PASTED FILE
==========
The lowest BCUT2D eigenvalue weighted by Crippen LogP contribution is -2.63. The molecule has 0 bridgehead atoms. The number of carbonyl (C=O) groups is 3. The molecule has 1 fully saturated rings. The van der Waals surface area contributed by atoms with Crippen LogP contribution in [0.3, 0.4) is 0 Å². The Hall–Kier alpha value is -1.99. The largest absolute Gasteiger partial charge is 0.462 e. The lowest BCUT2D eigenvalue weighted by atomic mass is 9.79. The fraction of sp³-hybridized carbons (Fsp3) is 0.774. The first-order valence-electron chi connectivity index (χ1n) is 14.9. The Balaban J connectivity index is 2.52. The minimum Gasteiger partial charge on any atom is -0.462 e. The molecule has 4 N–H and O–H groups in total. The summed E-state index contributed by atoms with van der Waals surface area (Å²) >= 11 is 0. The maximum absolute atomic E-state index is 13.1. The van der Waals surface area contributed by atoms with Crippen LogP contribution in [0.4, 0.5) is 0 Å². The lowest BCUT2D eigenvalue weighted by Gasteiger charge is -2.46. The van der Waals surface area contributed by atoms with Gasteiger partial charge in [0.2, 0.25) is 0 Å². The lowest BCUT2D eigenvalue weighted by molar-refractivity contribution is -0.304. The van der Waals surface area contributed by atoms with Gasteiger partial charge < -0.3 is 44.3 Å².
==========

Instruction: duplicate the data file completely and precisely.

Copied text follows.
The lowest BCUT2D eigenvalue weighted by Crippen LogP contribution is -2.63. The molecule has 0 bridgehead atoms. The number of carbonyl (C=O) groups is 3. The molecule has 1 fully saturated rings. The van der Waals surface area contributed by atoms with Crippen LogP contribution in [0.3, 0.4) is 0 Å². The Hall–Kier alpha value is -1.99. The largest absolute Gasteiger partial charge is 0.462 e. The lowest BCUT2D eigenvalue weighted by atomic mass is 9.79. The fraction of sp³-hybridized carbons (Fsp3) is 0.774. The first-order valence-electron chi connectivity index (χ1n) is 14.9. The Balaban J connectivity index is 2.52. The minimum Gasteiger partial charge on any atom is -0.462 e. The molecule has 4 N–H and O–H groups in total. The summed E-state index contributed by atoms with van der Waals surface area (Å²) >= 11 is 0. The maximum absolute atomic E-state index is 13.1. The van der Waals surface area contributed by atoms with Crippen LogP contribution in [0.4, 0.5) is 0 Å². The lowest BCUT2D eigenvalue weighted by Gasteiger charge is -2.46. The van der Waals surface area contributed by atoms with Gasteiger partial charge in [0.2, 0.25) is 0 Å². The lowest BCUT2D eigenvalue weighted by molar-refractivity contribution is -0.304. The van der Waals surface area contributed by atoms with Gasteiger partial charge < -0.3 is 44.3 Å².